Schindler’s rescues continue when a group of women scheduled to be placed into the safety of his camps are sent into Auschwitz instead. It is more than a mistake,it is a death sentence. However, Schindler somehow pulls off yet another saintly act. In this excerpt taken from the official Oskar Schindler Legacy website, (http://www.oskarschindler.dk/legacy/content1.html) a contributor writes, “A Schindler survivor, Abraham Zuckerman, later recalled: ‘Can you imagine what power it took for him to pull out from Auschwitz 300 people? At Auschwitz, there was only one way you got out, we used to say. Through the chimney! Understand? Nobody ever got out of Auschwitz. But Schindler got out 300 …!’ When the women arrived to the factory in Brunnlitz, weak, hungry, frostbitten, less than human, Oskar Schindler met them in the courtyard. They never forgot the sight of Schindler standing in the doorway. And they never forgot his raspy voice when he – surrounded by SS guards – gave them an unforgettable guarantee: ‘Now you are finally with me, you are safe now. Don’t be afraid of anything. You don’t have to worry anymore.’
Stella Müller-Madej tells in her book Through the Eyes of a Child that as Oskar Schindler walked along the rows of dirty, lice-ridden, emaciated women, he had a strange expression on his face, one of horror, pity and benevolence. One of the Schindler-women later recalled that on seeing him that morning she felt that ‘he was our father, he was our mother, he was our only faith. He never let us down.’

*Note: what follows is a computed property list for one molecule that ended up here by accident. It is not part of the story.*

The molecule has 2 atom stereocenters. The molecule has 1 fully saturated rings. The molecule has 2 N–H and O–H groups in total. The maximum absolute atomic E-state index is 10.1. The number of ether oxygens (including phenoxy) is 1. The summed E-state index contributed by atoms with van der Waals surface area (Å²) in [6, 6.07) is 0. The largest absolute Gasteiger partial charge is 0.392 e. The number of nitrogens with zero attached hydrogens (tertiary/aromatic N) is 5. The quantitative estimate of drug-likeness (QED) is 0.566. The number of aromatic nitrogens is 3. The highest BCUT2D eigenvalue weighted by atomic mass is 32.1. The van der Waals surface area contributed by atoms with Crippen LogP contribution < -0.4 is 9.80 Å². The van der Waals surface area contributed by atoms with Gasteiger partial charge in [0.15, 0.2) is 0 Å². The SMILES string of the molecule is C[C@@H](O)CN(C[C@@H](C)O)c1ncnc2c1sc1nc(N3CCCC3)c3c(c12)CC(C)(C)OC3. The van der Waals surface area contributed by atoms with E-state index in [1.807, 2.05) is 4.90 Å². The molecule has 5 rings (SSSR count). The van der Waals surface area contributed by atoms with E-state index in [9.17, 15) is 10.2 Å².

After the war, Schindler is destitute and is allowed to escape Germany through the help of grateful Jews. In 1948, he settles down in Argentina with his wife, where he eventually goes bankrupt yet again. He later abandons his wife, Emilie, and returns to Germany, where he eventually dies, penniless, leaving behind a brief-case containing the original copes of the List. Schindler wanted to be buried in Jerusalem, as he said, “My children are here”. Visits to his grave site in Jerusalem are made daily.
This obituary for Emilie Schindler, the wife Oskar was never faithful to, tells a bit more of her own side of the story. http://www.telegraph.co.uk/news/obituaries/1358768/Emilie-Schindler.html Emilie states in this article ‘that he had no trace of anti-Semitism and that he counted his workers among his friends, and indeed his mistresses.’
Thomas Keneally himself later stated that, “the truth is, if I were writing the book now, I would probably write about Oskar differently. You could say he was a jovial philanderer, but by another name he was a sexist brute.”